Suitable for Heartbeating:

  • Read a large file from S3
  • Run a ML training job on some local GPUs

Not suitable for Heartbeating:

  • Reading a small file from disk
  • Making a quick API call
// activity implementation
export async function example(sleepIntervalMs = 1000): Promise<void> {
for (let progress = 1; progress <= 1000; ++progress) {
await Context.current().sleep(sleepIntervalMs);
Context.current().heartbeat();
}
}

// workflow code calling activity
const {example} = proxyActivities<typeof activities>({
startToCloseTimeout: "1 hour",
heartbeatTimeout: "10s",
});

Without Heartbeating, if your activity StartToCloseTimeout is 1 hour and the activity stalled or activity worker died, Temporal would have to wait out the 1 hour before retrying. But if you used the Heartbeat API, set a heartbeatTimeout for 10 seconds, the absence of Heartbeats in the heartbeatTimeout window would inform the Server that the Activity has stalled and should be retried right away rather than at the end of the StartToCloseTimeout.

The second major benefit of Heartbeating is being able to resume from failure by checkpointing data as heartbeatDetails. Extending the example above:

export async function example(sleepIntervalMs = 1000): Promise<void> {
const startingPoint = Context.current().info.heartbeatDetails || 1; // allow for resuming from heartbeat
for (let progress = startingPoint; progress <= 100; ++progress) {
await Context.current().sleep(sleepIntervalMs);
Context.current().heartbeat(progress);
}
}

This way, if the Activity Worker experiences a heartbeatTimeout, when a retry happens, it will pick up where the previous attempt left off.

Activity Cancellation

Activity Cancellation is an optional capability that lets you do graceful cleanup if it's originating Workflow is canceled. There are some additional usage notes:

  • Activities may be cancelled only if they emit heartbeats.
  • A Workflow can request to cancel an Activity by cancelling its containing cancellation scope.

There are 3 ways to handle Activity cancellation:

  1. Await on Context.current().cancelled
  2. Catch a CancelledFailure while awaiting "cancellation-aware" APIs like Context.current().sleep. Errors can be validated with the isCancellation(err) utility function (see example below)
  3. Pass the context's abort Signal at Context.current().cancellationSignal to a library that supports it like fetch

heartbeat() in the TypeScript SDK is a background operation and does not propagate errors to the caller, such as when the scheduling Workflow has already completed or the Activity has been closed by the Server (due to timeout for instance). These errors are translated into cancellation and can be handled using the methods above.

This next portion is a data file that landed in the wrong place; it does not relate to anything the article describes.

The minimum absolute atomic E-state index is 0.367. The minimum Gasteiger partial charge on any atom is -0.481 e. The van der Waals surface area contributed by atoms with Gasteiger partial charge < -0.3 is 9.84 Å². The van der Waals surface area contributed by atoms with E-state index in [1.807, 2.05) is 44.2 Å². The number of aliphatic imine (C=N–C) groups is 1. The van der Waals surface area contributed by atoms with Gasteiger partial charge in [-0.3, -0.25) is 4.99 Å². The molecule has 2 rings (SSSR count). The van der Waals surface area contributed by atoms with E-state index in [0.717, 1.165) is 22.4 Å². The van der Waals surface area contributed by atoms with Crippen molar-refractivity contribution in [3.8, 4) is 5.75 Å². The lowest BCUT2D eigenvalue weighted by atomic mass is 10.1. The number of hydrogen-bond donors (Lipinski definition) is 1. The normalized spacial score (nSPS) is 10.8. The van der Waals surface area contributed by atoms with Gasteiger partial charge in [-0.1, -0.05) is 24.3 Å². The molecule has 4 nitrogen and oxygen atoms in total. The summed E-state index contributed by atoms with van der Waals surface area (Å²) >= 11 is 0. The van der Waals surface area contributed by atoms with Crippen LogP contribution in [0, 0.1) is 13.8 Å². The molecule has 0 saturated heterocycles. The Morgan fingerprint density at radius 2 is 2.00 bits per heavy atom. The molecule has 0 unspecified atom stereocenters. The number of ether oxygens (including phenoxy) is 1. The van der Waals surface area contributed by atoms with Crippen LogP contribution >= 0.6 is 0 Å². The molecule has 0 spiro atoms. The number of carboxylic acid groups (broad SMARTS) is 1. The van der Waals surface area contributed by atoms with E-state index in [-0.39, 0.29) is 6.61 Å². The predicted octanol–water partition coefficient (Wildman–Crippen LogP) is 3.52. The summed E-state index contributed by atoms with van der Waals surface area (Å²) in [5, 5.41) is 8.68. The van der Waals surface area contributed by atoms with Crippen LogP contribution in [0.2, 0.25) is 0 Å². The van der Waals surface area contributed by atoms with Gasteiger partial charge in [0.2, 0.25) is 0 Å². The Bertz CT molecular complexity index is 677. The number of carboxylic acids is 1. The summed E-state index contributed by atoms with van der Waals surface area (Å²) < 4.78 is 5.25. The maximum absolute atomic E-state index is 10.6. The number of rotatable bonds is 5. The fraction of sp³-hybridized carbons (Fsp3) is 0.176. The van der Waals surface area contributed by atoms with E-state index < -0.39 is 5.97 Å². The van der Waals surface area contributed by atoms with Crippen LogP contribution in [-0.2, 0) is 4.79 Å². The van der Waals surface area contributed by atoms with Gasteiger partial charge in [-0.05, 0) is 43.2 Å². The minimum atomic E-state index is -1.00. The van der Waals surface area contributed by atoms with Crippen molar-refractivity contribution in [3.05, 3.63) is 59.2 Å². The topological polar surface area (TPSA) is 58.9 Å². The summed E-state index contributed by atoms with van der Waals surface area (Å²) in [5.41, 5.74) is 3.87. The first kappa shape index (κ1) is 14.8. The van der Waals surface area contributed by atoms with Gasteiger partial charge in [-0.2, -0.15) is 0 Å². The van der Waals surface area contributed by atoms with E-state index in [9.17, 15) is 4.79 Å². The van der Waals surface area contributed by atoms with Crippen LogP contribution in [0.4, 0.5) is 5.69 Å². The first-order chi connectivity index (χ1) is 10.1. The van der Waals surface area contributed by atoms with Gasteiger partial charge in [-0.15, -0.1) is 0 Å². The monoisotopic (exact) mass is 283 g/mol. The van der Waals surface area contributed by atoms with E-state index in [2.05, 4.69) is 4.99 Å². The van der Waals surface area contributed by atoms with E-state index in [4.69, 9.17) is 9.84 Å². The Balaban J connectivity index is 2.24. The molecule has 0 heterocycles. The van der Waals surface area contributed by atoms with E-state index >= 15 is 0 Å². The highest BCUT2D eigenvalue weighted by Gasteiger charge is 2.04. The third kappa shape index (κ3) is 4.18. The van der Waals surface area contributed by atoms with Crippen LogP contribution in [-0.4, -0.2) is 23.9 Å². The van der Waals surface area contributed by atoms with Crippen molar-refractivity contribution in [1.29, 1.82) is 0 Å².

Example: Activity that fakes progress and can be cancelled

The sleep method exposed in Context.current() is comparable to a standard sleep function: new Promise(resolve => setTimeout(resolve, sleepMS)); except that it also rejects if the Activity is cancelled.

Example: Activity that makes a cancellable HTTP request with cancellationSignal

The Context.current().cancellationSignal returns an AbortSignal that is typically used by the node_fetch and child_process libraries but is supported by a few other libraries as well as the Web-standard AbortController.

Advanced Features

These are Activity features that most users will not need, but are available for advanced users. Please get in touch with us if you find the need for them.

Activity Interceptors

Interceptors are a mechanism for users to modify inbound and outbound SDK calls. Interceptors are commonly used to add tracing and authorization to the scheduling and execution of Workflows and Activities, but you can also use them to run code after an Activity failure (and before the next retry). See the Interceptors docs and the SDK API Reference for more information.

Async Activity Completion

Normally, an Activity is started and ended in the same Worker, for example a short HTTP call. However, sometimes you may want to record an Activity completion in a different process than when you started it.

If you are modeling human actions, we recommend using Signals rather than Async Activity Completion. This is because Activities only have one timeout and, if your Activity is split into two steps, one for kicking off the process (for example, storing information in the data base), and one for human based resolution, it's best to use the timeout to detect failure in the former so it can be retried by the system.

Async Activity completion is done through a two step process:

  • Throw a CompleteAsyncError from an Activity
  • Use a AsyncCompletionClient to mark it as completed, failed, or more.

You can read the tests for more information.

Local Activities (experimental)

Temporal has an optimization feature called Local Activities.

This document is still a WIP. For more details, see What is a Local Activity?

To call Local Activities in TS, use proxyLocalActivities.

import * as workflow from "@temporalio/workflow";

const {getEnvVar} = workflow.proxyLocalActivities({
startToCloseTimeout: "2 seconds",
});

export async function myWorkflow(): Promise<void> {
const someSetting = await getEnvVar("SOME_SETTING");
// ...
}

Local Activities must be registered with the Worker the same way non-local Activities are.